While the entire family is preparing for Deepavali, we often discount how stressful these days are for our beloved pets. There are various elements that could cause stress in our pets — loud music, crackers, sudden changes in routines, new people visiting the house... Here are a few suggestions to help your pet dog deal with this festive fervour.
• Make sure your pets have their identity tag on them at all times. This should be a tag with their name and your phone number. Make sure the collar fits snugly and does not slip off easily. In case of your dog escaping through the window or an open door/gate, this could be the only way for someone who has spotted your dog to reach you. There are various other types of tags and identification gadgets available in the market. Invest wisely, depending on your dog’s past history with the festival.
• Instruct every member of your house (including the house help) to keep doors/gates/large windows closed at all times.
• Use snug-fitting collars, harnesses or martingale collars during walks, to prevent them from slipping out.
• Do not leave the dog alone, especially in an outdoor kennel, during the hours when crackers go off. Plan your family activities accordingly.
• Try to identify what your dog’s safe spot is. This is the spot they run to when they are scared, need space, want to chew on a bone or even go to sleep. Give them full access to this spot at all times, festival or not.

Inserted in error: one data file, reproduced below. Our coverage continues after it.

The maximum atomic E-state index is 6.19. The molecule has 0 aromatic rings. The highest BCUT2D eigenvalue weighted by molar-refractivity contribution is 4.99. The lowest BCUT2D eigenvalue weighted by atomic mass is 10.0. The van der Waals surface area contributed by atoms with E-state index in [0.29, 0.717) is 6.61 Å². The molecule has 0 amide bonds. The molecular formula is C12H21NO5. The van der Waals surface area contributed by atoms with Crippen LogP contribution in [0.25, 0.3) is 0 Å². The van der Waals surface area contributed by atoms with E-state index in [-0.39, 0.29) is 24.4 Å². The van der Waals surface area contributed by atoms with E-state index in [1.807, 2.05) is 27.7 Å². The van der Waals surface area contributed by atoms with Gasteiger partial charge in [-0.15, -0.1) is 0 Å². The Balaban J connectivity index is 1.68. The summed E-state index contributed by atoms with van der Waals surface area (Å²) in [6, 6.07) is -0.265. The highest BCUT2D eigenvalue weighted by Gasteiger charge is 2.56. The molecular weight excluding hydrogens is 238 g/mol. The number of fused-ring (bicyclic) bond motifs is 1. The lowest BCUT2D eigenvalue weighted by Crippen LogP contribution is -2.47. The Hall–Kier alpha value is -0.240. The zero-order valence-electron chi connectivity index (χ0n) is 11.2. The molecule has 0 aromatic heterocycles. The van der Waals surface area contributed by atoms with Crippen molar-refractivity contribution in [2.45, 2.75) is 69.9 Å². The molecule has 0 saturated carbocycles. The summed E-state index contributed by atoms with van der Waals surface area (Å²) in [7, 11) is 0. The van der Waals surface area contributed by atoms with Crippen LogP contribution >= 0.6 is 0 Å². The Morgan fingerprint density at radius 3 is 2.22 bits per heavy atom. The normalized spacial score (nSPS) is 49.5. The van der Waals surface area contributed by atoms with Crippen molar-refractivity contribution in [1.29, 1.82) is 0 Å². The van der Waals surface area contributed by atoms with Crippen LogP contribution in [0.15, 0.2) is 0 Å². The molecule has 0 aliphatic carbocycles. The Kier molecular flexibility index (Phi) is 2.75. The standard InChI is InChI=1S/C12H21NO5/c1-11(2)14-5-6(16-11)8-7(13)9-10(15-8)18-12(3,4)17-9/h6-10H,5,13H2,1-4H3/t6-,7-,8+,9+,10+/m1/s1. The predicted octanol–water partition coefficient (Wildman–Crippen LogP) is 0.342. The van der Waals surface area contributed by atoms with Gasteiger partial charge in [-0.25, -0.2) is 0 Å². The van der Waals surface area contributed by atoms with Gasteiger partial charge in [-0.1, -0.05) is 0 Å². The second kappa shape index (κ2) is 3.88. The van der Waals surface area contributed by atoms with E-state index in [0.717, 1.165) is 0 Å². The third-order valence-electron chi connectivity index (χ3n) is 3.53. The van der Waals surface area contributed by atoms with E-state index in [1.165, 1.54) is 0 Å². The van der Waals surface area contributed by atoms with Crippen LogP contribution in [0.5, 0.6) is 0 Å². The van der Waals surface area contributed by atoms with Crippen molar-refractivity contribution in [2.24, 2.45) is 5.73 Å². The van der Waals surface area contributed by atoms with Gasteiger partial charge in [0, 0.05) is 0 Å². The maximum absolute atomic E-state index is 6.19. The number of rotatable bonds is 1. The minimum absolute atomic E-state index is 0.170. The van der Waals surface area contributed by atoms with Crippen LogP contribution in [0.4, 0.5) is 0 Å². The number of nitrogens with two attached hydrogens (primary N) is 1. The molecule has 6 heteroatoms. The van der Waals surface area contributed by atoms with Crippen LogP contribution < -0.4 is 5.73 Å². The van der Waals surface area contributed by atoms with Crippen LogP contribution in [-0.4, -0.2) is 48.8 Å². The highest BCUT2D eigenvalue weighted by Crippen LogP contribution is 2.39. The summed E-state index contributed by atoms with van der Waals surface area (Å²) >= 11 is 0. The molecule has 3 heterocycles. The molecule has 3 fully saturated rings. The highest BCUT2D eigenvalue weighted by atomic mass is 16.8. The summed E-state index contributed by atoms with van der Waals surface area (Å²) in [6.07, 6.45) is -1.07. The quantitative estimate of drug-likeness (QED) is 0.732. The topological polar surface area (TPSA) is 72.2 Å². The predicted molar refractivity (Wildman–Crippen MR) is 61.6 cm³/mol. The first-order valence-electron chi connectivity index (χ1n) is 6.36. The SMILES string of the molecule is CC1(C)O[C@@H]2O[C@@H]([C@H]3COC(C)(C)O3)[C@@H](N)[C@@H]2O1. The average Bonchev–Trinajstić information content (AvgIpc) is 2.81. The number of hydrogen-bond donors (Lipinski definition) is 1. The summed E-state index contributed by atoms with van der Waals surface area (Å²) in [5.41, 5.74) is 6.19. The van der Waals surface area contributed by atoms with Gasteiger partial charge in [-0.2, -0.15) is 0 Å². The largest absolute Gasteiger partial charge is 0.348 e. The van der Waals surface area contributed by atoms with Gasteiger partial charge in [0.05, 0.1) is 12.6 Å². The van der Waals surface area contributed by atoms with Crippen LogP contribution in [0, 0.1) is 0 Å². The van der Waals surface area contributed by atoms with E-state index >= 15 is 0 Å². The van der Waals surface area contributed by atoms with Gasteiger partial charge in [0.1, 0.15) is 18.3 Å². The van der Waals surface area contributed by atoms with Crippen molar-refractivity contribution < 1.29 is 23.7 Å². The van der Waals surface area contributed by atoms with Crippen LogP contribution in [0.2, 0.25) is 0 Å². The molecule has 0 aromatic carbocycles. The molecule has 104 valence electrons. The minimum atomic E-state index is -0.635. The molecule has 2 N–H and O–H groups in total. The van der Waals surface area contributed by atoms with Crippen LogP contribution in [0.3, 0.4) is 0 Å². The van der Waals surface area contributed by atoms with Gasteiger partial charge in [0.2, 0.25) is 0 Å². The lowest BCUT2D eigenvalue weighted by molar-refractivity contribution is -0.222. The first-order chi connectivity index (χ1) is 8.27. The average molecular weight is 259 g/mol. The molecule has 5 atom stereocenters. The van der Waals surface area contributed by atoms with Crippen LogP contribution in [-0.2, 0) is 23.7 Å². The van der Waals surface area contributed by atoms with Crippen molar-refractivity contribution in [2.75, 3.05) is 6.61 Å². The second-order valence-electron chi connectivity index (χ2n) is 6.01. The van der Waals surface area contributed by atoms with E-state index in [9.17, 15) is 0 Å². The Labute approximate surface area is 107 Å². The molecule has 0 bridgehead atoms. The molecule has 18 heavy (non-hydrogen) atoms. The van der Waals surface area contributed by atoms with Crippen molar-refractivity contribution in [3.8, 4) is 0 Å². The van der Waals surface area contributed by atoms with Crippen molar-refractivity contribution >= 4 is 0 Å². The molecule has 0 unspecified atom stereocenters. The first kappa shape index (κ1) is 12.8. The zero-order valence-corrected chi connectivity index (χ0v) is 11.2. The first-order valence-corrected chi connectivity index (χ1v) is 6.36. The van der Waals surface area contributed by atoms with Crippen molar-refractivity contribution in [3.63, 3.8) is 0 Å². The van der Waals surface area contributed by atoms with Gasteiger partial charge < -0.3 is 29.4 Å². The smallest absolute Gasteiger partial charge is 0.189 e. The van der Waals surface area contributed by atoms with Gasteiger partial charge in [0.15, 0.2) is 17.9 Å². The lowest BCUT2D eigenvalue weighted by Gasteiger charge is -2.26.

• Talk to your veterinarian and invest in a first-aid kit for your dog.
During the festival:
• Exercise your dog during quieter times. Make sure they are on a leash. Dogs do not associate random loud noises with celebration. Their instinct is to run away from such unexplainable situations.
• Choose walking surfaces carefully to avoid hot metal rods, etc. Wash your pet’s feet after walks, to prevent them from accidentally licking poisonous cracker residues.
• Keep all doors, curtains and windows closed.
• If your dog is stressed and is refusing food, don’t force him to eat. Place a bowl of fresh water near the spot they are curled up. Leave some easy-to-digest food for them to eat, if they choose to. Instruct children to leave such dogs alone.
• If you have a dog who is slightly worried and wants to stay close to you, distract them with games like tug-of-war or treasure hunt. If your dog engages in play, encourage them to focus on you and create a happy environment in the house. This usually works with a confident young pup who is experiencing this for the first time.
• Do not coddle your dog or try to feed tasty treats. This only reinforces their fear. You are their role model, so if you act confident, they are likely to follow suit. Stay close to them and pretend to watch TV or read a book.
• Some dogs get excited or curious about fireworks or fancy lamps — restrain them and make sure they do not approach any firecracker, lit or not. It could cause serious poisoning or injury.
• Keep sweets and savoury items out of reach. Instruct family and guests to not feed human food to dogs. Certain ingredients in festive foods are fatal to pets.
Last but not the least, let us be responsible citizens and celebrate Deepavali the way it was meant to be: with lights, and pledge to stay away from crackers.
The author is a Bangalore-based canine behaviour consultant and can be reached at email@example.com